We continue our series of conversations about how local school districts are planning for a possible reopening in the fall. Governor Cuomo announced today that schools will reopen based on data: "Schools will reopen if a region is in Phase 4 and [the] daily infection rate remains below 5 percent (14-day avg). Schools close if [the] regional infection rate is greater than 9 percent (7-day avg) after August 1." Also today, the State Department of Health announced a framework for guidelines for a possible reopening. 

This hour, we're joined by Rochester City School District Superintendent Lesli Myers-Small who shares what the RCSD is doing to prepare for the fall. Our guest:

Dan Clark/WMHT

ALBANY, N.Y. (AP)  New York education officials are set to begin outlining what will need to be done to reopen schools as Gov. Andrew Cuomo says the state has maintained a “low and stable” number of people testing positive for coronavirus.

The state Education Department is scheduled to present a framework for the long-awaited reopening guidance to the Board of Regents on Monday, with the full guidance to come later.

What do pediatricians think about kids going back to school in the fall? The American Academy of Pediatrics made headlines last week with a call to put kids back in physical classrooms, if at all possible. Dr. Sean O'Leary helped write the guidelines, and he told the New York Times that we've learned enough since March to make adjustments to school environments: "Schools can do a lot of things to really make the environment as safe as possible."

We talk to local doctors about how best to support kids this fall, no matter what decisions the state or districts make.

  • Dr. Stephen Cook, M.D., associate professor of pediatrics and internal medicine at the University of Rochester Medical Center, and medical director at the New York State Department of Health
  • Dr. Elizabeth Murray, M.D., associate professor of pediatrics and emergency medicine at Golisano Children’s Hospital at Strong
  • Dr. David Topa, M.D., pediatrician at Pittsford Pediatric Associates

Students and parents across the country are asking whether K-12 schools will reopen in the fall. Governor Andrew Cuomo hasn’t made a decision about New York State yet, but local districts are already planning what classrooms might look like if they get the green light.

This hour, we’re joined by three local superintendents who discuss their possible plans and the conversations they are having. Our guests:

  • Casey Kosiorek, superintendent of Hilton Central School District
  • Gene Mancuso, superintendent of Honeoye Falls-Lima Central School District
  • Aaron Johnson, superintendent of West Irondequoit Central School District

James Brown/WXXI News

Monroe County Council of School Superintendents president Thomas Putnam said Friday that the county’s suburban schools will remain open for now, despite coronavirus concerns. 

Putnam, who is also superintendent of the Penfield school district, said the decision was unanimous among the county’s districts. He said any potential decision to close schools would come after consultations with the Monroe County Health Department.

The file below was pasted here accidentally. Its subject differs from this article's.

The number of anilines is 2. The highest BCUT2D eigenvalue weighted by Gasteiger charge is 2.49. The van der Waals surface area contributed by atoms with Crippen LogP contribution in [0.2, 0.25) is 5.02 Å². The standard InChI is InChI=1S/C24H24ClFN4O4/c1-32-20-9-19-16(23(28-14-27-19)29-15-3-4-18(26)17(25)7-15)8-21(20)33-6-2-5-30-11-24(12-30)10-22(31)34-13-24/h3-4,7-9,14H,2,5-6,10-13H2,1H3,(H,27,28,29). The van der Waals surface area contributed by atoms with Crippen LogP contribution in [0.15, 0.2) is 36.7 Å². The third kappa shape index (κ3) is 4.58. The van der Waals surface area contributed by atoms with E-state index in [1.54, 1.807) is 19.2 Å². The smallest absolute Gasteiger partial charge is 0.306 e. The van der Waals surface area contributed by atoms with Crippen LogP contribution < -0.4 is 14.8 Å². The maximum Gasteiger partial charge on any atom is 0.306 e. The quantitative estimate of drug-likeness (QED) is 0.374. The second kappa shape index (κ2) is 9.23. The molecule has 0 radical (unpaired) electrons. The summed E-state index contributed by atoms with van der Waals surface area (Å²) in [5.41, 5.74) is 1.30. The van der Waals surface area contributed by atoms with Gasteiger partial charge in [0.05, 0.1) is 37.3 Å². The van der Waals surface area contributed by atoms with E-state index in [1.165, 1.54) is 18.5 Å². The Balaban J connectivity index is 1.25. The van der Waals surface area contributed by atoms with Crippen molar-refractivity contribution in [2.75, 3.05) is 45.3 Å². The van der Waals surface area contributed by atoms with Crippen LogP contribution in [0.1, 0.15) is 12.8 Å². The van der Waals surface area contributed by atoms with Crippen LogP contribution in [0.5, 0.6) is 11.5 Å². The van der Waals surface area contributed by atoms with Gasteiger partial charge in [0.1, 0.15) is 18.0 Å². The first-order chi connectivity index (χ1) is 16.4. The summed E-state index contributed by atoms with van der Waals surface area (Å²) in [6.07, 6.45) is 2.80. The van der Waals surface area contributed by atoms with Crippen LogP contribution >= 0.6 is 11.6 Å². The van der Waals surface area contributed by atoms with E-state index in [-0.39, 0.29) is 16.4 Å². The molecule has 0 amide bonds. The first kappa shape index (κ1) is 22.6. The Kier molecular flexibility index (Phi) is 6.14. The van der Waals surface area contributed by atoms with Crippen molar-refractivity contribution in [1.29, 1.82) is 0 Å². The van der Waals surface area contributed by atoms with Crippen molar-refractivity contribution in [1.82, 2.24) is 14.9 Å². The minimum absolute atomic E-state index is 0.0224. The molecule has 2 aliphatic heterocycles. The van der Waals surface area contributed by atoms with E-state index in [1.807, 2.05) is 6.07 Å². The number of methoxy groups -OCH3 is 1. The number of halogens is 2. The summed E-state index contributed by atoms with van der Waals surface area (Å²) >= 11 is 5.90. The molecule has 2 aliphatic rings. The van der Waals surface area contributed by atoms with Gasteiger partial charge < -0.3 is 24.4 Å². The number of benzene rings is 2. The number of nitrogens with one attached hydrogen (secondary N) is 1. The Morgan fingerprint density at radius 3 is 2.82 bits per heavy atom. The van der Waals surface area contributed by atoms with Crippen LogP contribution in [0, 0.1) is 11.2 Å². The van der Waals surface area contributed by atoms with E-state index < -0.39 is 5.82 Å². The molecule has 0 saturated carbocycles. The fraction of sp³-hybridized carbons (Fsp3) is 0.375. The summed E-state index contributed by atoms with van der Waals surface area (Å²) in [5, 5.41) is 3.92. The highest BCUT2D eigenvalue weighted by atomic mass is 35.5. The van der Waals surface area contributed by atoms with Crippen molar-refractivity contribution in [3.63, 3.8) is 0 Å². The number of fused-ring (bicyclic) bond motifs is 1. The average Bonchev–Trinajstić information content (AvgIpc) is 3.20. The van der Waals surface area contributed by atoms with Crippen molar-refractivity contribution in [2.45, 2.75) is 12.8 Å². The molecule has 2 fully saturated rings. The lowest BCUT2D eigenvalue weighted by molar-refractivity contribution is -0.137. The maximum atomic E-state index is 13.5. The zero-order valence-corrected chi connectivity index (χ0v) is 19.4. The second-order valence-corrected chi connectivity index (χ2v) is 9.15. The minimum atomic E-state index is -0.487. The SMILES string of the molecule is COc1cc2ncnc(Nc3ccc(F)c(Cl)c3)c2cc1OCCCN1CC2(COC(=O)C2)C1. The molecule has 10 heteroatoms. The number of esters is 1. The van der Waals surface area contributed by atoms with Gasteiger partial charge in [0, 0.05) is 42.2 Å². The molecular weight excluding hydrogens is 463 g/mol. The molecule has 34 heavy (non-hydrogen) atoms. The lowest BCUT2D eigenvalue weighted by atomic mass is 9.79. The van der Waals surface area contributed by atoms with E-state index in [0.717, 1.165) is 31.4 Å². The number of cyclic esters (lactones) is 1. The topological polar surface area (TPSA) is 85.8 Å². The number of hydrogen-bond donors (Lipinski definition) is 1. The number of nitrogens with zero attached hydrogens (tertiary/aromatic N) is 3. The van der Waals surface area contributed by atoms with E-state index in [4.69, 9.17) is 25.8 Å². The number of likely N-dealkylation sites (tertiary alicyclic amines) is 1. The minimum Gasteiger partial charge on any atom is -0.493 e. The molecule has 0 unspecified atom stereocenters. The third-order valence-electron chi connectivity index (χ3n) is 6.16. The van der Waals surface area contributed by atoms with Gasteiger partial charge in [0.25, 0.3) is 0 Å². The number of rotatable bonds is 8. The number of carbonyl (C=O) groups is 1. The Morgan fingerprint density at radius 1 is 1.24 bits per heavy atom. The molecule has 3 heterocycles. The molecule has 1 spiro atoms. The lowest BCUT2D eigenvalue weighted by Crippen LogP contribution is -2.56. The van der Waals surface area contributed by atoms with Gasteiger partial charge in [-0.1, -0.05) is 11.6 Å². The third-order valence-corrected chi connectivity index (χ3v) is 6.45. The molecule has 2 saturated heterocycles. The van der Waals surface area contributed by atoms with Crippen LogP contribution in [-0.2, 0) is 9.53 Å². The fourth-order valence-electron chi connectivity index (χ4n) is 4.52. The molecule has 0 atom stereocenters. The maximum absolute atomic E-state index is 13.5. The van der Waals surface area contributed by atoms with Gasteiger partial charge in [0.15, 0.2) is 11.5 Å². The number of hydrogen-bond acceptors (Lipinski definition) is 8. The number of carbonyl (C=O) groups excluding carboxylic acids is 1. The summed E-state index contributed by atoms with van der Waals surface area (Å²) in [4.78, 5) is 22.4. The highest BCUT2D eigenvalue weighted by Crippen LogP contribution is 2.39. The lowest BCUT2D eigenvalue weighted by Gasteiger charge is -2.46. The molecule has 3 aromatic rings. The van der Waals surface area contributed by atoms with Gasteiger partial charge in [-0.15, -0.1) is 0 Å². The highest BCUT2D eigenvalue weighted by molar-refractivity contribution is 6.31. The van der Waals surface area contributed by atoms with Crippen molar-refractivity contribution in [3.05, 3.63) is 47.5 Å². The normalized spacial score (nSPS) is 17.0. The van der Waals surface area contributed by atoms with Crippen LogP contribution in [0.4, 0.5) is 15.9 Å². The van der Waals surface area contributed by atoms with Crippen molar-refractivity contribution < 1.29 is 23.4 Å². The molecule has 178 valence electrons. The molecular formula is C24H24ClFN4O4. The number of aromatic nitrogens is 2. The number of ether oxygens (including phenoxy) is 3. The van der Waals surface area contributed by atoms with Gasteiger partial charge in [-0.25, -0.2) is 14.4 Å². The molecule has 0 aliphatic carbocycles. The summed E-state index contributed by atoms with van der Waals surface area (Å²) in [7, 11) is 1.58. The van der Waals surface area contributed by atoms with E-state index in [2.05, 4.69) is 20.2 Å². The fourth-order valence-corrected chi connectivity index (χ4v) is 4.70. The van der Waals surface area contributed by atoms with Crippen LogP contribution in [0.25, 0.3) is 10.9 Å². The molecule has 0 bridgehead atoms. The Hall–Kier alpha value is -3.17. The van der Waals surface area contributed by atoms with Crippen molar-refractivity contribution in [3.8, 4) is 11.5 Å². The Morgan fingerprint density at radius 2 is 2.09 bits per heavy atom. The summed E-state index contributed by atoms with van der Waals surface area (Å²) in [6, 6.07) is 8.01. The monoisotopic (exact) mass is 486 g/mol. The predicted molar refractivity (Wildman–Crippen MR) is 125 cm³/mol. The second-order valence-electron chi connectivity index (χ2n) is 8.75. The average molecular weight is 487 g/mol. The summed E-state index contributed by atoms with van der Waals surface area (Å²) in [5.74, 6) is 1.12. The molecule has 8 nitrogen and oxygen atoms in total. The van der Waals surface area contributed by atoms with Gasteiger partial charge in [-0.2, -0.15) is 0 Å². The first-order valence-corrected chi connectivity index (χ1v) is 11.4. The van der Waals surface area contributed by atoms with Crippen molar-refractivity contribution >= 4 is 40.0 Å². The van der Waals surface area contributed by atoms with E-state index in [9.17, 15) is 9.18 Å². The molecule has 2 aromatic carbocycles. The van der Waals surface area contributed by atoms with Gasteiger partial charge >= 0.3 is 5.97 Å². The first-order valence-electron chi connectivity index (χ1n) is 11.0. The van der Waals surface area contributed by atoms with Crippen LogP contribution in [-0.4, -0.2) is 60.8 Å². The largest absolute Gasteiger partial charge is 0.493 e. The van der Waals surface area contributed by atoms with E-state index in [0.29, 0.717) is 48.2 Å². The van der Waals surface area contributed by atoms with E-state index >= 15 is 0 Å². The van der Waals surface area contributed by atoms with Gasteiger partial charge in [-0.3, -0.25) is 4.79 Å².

What is the so-called “school-to-prison pipeline”? Local organizations are planning a town hall event to educate the community about their concerns. It starts with school discipline, suspension levels, and expulsion.

Our guests make their case for changing how students are disciplined:


The Rochester City School Board voted to adopt a $931 million budget Tuesday night. It was a 6-to-1 vote with Commissioner Judy Davis voting no.

Longtime Assemblyman David Gantt says the Rochester City School District is “failing” students and he wants to change that.

The Rochester Democrat has two bills in conference to change how the district is managed. One would give more control to the superintendent and the other would give the mayor control of the district. Gantt said that system has improved New York City schools, and he believes Rochester should try it.

“Our kids are failing,” Gantt said. “Something has to change. That’s why I believe in mayoral control.”


Time is running out for the Rochester City School District to respond to Distinguished Educator Jamie Aquino’s report.

After years of sagging graduation rates, the report calls for a “total reset” of most parts of the district including finances, management, and educational outcomes.

The response is due Friday.

Local students of color are speaking out about the challenges they say they face in suburban schools. Reporters Georgie Silvarole and Justin Murphy from the Democrat & Chronicle recently sat down with students from across Monroe County to discuss their experiences with racism and academic hurdles. Their investigation revealed that, on average, minority students are more than a year behind their white counterparts academically; that they face higher out-of-school suspension rates; and that they say there is persistent racism on the part of students and adults in their schools.

This hour, we hear from students, parents, and a school official who share their experiences and their ideas for how to make suburban schools more inclusive. In studio:

  • Kennedy Jackson, senior at Penfield High School 
  • Kidane Malik, senior at Greece Arcadia High School
  • Kimberly Melvin, parent of two Urban Suburban program students, member of the Pittsford Central School District PTSA, and member of the Urban Suburban Parent Advisory Committee
  • Jessie Keating, community activist
  • Ty Zinkiewich, assistant superintendent for instruction in the Spencerport Central School District
  • Georgie Silvarole, suburban trends reporter at the Democrat & Chronicle